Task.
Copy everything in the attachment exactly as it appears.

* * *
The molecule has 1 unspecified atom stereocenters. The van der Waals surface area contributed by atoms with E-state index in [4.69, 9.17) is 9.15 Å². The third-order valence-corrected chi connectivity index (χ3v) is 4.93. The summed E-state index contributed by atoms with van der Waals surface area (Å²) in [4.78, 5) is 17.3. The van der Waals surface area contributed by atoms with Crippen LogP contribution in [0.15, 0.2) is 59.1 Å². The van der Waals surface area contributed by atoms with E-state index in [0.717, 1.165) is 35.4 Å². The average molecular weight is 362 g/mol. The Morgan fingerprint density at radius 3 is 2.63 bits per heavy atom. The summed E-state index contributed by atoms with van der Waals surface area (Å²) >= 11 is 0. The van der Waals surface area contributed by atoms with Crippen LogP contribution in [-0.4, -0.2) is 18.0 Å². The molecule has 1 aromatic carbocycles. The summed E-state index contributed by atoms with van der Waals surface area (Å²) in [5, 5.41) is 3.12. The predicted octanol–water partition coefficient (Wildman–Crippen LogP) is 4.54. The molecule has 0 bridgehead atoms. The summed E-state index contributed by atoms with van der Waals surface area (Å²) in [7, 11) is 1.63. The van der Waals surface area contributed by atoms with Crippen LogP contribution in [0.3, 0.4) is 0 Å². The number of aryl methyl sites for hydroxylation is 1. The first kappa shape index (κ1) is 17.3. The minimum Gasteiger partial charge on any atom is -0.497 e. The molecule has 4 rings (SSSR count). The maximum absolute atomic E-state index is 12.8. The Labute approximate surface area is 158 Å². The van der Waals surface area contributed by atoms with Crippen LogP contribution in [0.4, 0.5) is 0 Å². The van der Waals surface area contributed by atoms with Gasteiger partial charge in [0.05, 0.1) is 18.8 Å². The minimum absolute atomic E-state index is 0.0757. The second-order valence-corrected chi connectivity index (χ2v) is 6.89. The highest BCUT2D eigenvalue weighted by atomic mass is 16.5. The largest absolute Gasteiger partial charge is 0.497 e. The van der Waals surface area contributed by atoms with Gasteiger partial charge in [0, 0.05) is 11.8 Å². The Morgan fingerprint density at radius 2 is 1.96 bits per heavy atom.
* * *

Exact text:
The molecule has 1 unspecified atom stereocenters. The van der Waals surface area contributed by atoms with E-state index in [4.69, 9.17) is 9.15 Å². The third-order valence-corrected chi connectivity index (χ3v) is 4.93. The summed E-state index contributed by atoms with van der Waals surface area (Å²) in [4.78, 5) is 17.3. The van der Waals surface area contributed by atoms with Crippen LogP contribution in [0.15, 0.2) is 59.1 Å². The van der Waals surface area contributed by atoms with E-state index in [0.717, 1.165) is 35.4 Å². The average molecular weight is 362 g/mol. The Morgan fingerprint density at radius 3 is 2.63 bits per heavy atom. The summed E-state index contributed by atoms with van der Waals surface area (Å²) >= 11 is 0. The van der Waals surface area contributed by atoms with Crippen LogP contribution in [-0.4, -0.2) is 18.0 Å². The molecule has 1 aromatic carbocycles. The summed E-state index contributed by atoms with van der Waals surface area (Å²) in [5, 5.41) is 3.12. The predicted octanol–water partition coefficient (Wildman–Crippen LogP) is 4.54. The molecule has 0 bridgehead atoms. The summed E-state index contributed by atoms with van der Waals surface area (Å²) in [7, 11) is 1.63. The van der Waals surface area contributed by atoms with Crippen LogP contribution in [0.3, 0.4) is 0 Å². The number of aryl methyl sites for hydroxylation is 1. The first kappa shape index (κ1) is 17.3. The minimum Gasteiger partial charge on any atom is -0.497 e. The molecule has 4 rings (SSSR count). The maximum absolute atomic E-state index is 12.8. The Labute approximate surface area is 158 Å². The van der Waals surface area contributed by atoms with Crippen LogP contribution in [0.4, 0.5) is 0 Å². The van der Waals surface area contributed by atoms with Gasteiger partial charge in [0.05, 0.1) is 18.8 Å². The minimum absolute atomic E-state index is 0.0757. The second-order valence-corrected chi connectivity index (χ2v) is 6.89. The highest BCUT2D eigenvalue weighted by atomic mass is 16.5. The largest absolute Gasteiger partial charge is 0.497 e. The van der Waals surface area contributed by atoms with Gasteiger partial charge in [0, 0.05) is 11.8 Å². The Morgan fingerprint density at radius 2 is 1.96 bits per heavy atom.